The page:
Register to reply

Calculating water pressure

by rick326
Tags: pressure, water
Share this thread:
Oct26-04, 08:27 AM
P: 1
Given only the rate of flow in gpm and the inside diameter of a hose in inches, is it possible to calculate the pressure of water leaving the hose?
I have no experience or training in this area but it seems to me that more information would be required. Any help will be greatly appreciated.
Phys.Org News Partner Physics news on
Detecting neutrinos, physicists look into the heart of the Sun
Measurement at Big Bang conditions confirms lithium problem
Researchers study gallium to design adjustable electronic components
Oct26-04, 08:44 AM
P: 25
it's been a while, but i believe that Bernoulli's equation could help. Check that one out
Chi Meson
Oct26-04, 08:55 AM
Sci Advisor
HW Helper
Chi Meson's Avatar
P: 1,772
Without getting into very advanced fluid dynamics, it is assumed that the water pressure, after the water has left the hose, is same as atmospheric pressure.

If you are referring to the pressure of the water against a surface (as the water splashes on a surface like your hand, after it leaves the hose) then the "pressure" would be the force of the water/cross-sectional-area of the water stream (assumed to be the area of the hose?) P=F/A

From the volume flow rate (gal/min) you can calculate the "mass-flow rate" (mass/sec), and assuming all the water is stopped, the mass flow rate times the change in velocity will produce the force.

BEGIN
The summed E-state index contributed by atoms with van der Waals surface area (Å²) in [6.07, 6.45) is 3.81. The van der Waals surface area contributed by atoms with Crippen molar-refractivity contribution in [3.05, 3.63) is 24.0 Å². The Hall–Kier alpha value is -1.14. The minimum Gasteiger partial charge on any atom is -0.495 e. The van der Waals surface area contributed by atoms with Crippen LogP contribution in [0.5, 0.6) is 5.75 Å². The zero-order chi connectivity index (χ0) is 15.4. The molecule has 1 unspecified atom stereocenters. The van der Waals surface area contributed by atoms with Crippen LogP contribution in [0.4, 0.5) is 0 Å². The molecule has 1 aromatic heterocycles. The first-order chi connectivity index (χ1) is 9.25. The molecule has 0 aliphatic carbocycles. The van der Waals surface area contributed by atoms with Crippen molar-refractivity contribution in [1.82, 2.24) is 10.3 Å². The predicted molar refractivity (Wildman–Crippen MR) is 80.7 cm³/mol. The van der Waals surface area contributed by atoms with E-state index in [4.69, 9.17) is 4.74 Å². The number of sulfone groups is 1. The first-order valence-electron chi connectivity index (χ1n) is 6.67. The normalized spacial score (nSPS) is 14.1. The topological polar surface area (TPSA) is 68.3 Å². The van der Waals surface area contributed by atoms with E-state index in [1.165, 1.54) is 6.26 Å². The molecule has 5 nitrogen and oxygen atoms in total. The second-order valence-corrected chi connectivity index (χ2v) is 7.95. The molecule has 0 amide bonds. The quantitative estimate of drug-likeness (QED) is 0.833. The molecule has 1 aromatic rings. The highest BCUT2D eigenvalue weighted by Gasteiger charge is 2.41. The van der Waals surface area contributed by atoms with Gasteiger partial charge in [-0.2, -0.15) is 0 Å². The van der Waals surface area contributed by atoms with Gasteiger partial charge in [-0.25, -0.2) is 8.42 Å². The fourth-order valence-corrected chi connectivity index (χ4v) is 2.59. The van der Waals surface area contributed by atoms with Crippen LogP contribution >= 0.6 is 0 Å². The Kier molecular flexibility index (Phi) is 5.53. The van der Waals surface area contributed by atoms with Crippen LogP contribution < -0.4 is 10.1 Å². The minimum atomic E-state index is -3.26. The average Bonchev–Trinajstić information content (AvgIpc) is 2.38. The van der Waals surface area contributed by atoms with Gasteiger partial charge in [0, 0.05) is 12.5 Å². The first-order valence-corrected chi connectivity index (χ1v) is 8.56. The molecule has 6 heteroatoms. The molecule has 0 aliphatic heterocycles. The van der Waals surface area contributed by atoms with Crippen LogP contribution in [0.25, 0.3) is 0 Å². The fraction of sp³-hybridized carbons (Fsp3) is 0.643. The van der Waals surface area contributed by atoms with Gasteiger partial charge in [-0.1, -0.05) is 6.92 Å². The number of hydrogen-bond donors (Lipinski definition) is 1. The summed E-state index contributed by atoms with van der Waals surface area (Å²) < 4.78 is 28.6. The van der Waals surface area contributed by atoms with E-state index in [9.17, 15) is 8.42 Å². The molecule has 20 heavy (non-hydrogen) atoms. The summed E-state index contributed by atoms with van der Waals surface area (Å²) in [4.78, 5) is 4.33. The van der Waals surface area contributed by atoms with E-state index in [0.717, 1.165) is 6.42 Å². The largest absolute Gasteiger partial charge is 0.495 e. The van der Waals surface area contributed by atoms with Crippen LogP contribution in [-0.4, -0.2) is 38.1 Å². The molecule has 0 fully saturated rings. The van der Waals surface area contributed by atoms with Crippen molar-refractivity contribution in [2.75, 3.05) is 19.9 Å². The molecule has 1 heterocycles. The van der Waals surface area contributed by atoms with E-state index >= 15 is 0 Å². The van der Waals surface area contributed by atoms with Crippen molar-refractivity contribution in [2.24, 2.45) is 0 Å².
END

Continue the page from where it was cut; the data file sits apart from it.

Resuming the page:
Ft = m[delta]v , so F=(m/t) x [delta]v

So, yes, the pressure of this stream of water against a surface can be calculated from the information given.

Jan21-09, 09:33 AM
P: 2
Calculating water pressure

I am trying to calculate the force exerted on a body during high pressure water blasting. The numbers are 36,000psi pump pressure, 5gpm flow rate. lbs of force back pressure is the number I'm looking for. HELP!
Jan21-09, 04:36 PM
P: 22,294
You need the velocity, then you use Bernoulli's equation to find the pressure. What is the area of the nozzle?
Jan21-09, 04:47 PM
P: 2
There are two nozzles. Both are 1/8" in diameter.

Register to reply

Related Discussions
Calculating the pressure of a fluid Classical Physics 1
Water depth pressure against air pressure Classical Physics 1
Calculating pressure Chemistry 17
Calculating pressure Introductory Physics Homework 0
Calculating solar pressure General Physics 1